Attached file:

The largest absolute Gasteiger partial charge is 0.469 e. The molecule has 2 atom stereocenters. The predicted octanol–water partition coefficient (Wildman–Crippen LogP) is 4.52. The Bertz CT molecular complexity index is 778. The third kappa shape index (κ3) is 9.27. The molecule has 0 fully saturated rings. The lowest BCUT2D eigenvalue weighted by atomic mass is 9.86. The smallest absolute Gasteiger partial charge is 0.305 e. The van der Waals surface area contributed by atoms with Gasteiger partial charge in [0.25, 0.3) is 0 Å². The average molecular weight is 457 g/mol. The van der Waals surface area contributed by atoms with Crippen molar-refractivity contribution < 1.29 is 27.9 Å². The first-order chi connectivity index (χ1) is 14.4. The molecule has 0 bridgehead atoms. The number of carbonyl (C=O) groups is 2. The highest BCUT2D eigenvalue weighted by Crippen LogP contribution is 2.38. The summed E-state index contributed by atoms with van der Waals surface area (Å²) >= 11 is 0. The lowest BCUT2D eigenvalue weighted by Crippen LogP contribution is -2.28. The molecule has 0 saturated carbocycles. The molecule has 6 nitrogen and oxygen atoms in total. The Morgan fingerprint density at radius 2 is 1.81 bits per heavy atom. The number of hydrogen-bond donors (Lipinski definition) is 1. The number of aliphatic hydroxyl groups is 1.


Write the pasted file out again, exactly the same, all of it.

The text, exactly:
The largest absolute Gasteiger partial charge is 0.469 e. The molecule has 2 atom stereocenters. The predicted octanol–water partition coefficient (Wildman–Crippen LogP) is 4.52. The Bertz CT molecular complexity index is 778. The third kappa shape index (κ3) is 9.27. The molecule has 0 fully saturated rings. The lowest BCUT2D eigenvalue weighted by atomic mass is 9.86. The smallest absolute Gasteiger partial charge is 0.305 e. The van der Waals surface area contributed by atoms with Gasteiger partial charge in [0.25, 0.3) is 0 Å². The average molecular weight is 457 g/mol. The van der Waals surface area contributed by atoms with Crippen molar-refractivity contribution < 1.29 is 27.9 Å². The first-order chi connectivity index (χ1) is 14.4. The molecule has 0 bridgehead atoms. The number of carbonyl (C=O) groups is 2. The highest BCUT2D eigenvalue weighted by Crippen LogP contribution is 2.38. The summed E-state index contributed by atoms with van der Waals surface area (Å²) >= 11 is 0. The lowest BCUT2D eigenvalue weighted by Crippen LogP contribution is -2.28. The molecule has 0 saturated carbocycles. The molecule has 6 nitrogen and oxygen atoms in total. The Morgan fingerprint density at radius 2 is 1.81 bits per heavy atom. The number of hydrogen-bond donors (Lipinski definition) is 1. The number of aliphatic hydroxyl groups is 1.